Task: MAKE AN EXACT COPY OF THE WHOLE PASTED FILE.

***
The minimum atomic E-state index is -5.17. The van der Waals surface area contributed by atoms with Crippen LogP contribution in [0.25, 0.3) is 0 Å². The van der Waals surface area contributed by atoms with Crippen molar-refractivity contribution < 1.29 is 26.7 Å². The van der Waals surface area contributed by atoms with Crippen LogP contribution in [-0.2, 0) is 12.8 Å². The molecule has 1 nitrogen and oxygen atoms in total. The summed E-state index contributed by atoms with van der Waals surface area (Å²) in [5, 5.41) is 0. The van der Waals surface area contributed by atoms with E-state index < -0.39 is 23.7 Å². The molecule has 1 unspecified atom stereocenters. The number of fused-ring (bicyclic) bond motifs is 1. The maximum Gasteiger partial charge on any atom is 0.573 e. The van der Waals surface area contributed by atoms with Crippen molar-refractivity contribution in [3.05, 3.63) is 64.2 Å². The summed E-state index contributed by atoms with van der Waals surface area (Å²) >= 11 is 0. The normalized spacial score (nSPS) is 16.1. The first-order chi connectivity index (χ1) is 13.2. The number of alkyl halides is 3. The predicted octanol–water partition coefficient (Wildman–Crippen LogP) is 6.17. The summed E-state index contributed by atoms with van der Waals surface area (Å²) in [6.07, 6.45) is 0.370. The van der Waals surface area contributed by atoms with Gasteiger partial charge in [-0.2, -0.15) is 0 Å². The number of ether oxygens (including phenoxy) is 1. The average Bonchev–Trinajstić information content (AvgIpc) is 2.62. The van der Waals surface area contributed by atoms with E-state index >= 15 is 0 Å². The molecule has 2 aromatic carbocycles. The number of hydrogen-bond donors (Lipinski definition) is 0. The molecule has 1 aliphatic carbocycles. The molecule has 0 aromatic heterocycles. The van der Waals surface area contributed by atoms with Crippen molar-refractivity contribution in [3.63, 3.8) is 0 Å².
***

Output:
The minimum atomic E-state index is -5.17. The van der Waals surface area contributed by atoms with Crippen LogP contribution in [0.25, 0.3) is 0 Å². The van der Waals surface area contributed by atoms with Crippen molar-refractivity contribution < 1.29 is 26.7 Å². The van der Waals surface area contributed by atoms with Crippen LogP contribution in [-0.2, 0) is 12.8 Å². The molecule has 1 nitrogen and oxygen atoms in total. The summed E-state index contributed by atoms with van der Waals surface area (Å²) in [5, 5.41) is 0. The van der Waals surface area contributed by atoms with E-state index < -0.39 is 23.7 Å². The molecule has 1 unspecified atom stereocenters. The number of fused-ring (bicyclic) bond motifs is 1. The maximum Gasteiger partial charge on any atom is 0.573 e. The van der Waals surface area contributed by atoms with Crippen molar-refractivity contribution in [3.05, 3.63) is 64.2 Å². The summed E-state index contributed by atoms with van der Waals surface area (Å²) >= 11 is 0. The normalized spacial score (nSPS) is 16.1. The first-order chi connectivity index (χ1) is 13.2. The number of alkyl halides is 3. The predicted octanol–water partition coefficient (Wildman–Crippen LogP) is 6.17. The summed E-state index contributed by atoms with van der Waals surface area (Å²) in [6.07, 6.45) is 0.370. The van der Waals surface area contributed by atoms with Gasteiger partial charge in [-0.2, -0.15) is 0 Å². The number of ether oxygens (including phenoxy) is 1. The average Bonchev–Trinajstić information content (AvgIpc) is 2.62. The van der Waals surface area contributed by atoms with E-state index >= 15 is 0 Å². The molecule has 2 aromatic carbocycles. The number of hydrogen-bond donors (Lipinski definition) is 0. The molecule has 1 aliphatic carbocycles. The molecule has 0 aromatic heterocycles. The van der Waals surface area contributed by atoms with Crippen molar-refractivity contribution in [3.63, 3.8) is 0 Å².